Unless you’ve got friends or family overseas who have spoiled it for you, or you’ve ‘cheated’ and checked out the storylines, the start of series 3 of Downton Abbey on Sunday night is much anticipated. Here's a recap of where things were up to in case you’ve forgotten over the long break.
Robert, Earl of Grantham
Robert's the lord of the manor, so to speak and head of the Crawley family. Old world establishment with 'breeding', a very grand and beautiful mansion - Downton Abbey - and a title. He is married to the wealthy American, Cora, and they have three daughters: Mary, Edith and Sybil. He's a good man, but a also a product of his environment.
In series 2, after he broke off a putative affair with one of the maids, Robert finally learned the truth about Mary, who was caught in series 1 in a compromising position with a handsome and dashing Turkish guest, Kemal Parnuk, who died in her bed. In the meantime, Mary has been engaged to Richard (see below) but being a good dad, he told Mary not to marry Richard just to escape scandal.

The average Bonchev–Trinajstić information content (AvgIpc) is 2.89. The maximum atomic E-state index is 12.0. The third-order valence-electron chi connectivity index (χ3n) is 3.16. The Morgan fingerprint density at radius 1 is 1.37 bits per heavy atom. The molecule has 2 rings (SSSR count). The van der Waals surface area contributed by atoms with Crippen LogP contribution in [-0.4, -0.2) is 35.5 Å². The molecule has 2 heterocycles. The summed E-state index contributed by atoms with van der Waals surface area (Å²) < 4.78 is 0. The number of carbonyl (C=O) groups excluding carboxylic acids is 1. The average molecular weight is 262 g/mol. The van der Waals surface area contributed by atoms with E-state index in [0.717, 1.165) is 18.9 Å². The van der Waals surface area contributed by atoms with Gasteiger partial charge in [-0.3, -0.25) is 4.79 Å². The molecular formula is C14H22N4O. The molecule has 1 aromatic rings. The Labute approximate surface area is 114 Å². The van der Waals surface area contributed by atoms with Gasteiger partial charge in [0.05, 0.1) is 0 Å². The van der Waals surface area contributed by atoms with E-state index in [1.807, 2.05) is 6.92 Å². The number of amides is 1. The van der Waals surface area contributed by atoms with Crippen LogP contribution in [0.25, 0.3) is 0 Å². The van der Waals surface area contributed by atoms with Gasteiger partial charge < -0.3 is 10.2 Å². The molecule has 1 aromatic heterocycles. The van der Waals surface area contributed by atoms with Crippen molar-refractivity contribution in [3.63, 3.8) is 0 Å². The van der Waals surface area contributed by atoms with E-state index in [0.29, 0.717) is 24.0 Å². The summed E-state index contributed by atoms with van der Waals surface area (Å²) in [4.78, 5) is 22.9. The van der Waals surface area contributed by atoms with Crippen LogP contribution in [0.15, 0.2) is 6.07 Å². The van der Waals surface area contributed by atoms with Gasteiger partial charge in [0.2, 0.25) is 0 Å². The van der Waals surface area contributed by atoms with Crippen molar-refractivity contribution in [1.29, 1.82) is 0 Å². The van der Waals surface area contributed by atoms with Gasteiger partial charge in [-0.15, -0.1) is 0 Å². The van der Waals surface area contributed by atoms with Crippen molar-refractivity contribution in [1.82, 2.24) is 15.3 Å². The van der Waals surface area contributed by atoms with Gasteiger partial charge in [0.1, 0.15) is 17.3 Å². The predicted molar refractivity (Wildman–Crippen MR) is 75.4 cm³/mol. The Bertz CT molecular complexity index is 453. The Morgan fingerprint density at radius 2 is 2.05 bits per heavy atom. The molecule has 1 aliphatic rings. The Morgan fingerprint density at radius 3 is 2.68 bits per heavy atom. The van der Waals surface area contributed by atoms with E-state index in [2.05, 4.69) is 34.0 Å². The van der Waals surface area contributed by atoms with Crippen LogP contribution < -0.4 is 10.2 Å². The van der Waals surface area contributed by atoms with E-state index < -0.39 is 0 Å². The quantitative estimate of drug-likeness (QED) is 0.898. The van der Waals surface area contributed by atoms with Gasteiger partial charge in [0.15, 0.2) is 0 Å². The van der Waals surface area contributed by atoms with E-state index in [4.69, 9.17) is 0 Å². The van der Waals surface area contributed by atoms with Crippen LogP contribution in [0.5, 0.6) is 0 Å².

Robert also testified at the trial of his valet, Bates, who was charged with the murder of his first wife, but was forced to share evidence about Bates which wasn't helpful to his cause - such as the fact that Bates once said he wished his wife was dead.
Robert also originally objected to the marriage of his youngest daughter, Sybil, to their former chauffeur, but he seems to be slowly coming around to the idea.
Robert’s rich American wife and mother of Mary, Edith and Sybil.
She’s conservative, ambitious for her eldest daughter in particular; is prepared to turn a blind eye when she needs to especially to protect her family; sometimes more British than the British but occasionally she shows some ‘new world’ chutzpah. Cora enjoys her place as lady of the manor, knows precisely what her wealth brings to the relationship and has occasional bouts of industry, kindness and compassion.
Mary is the eldest daughter of Robert and Cora.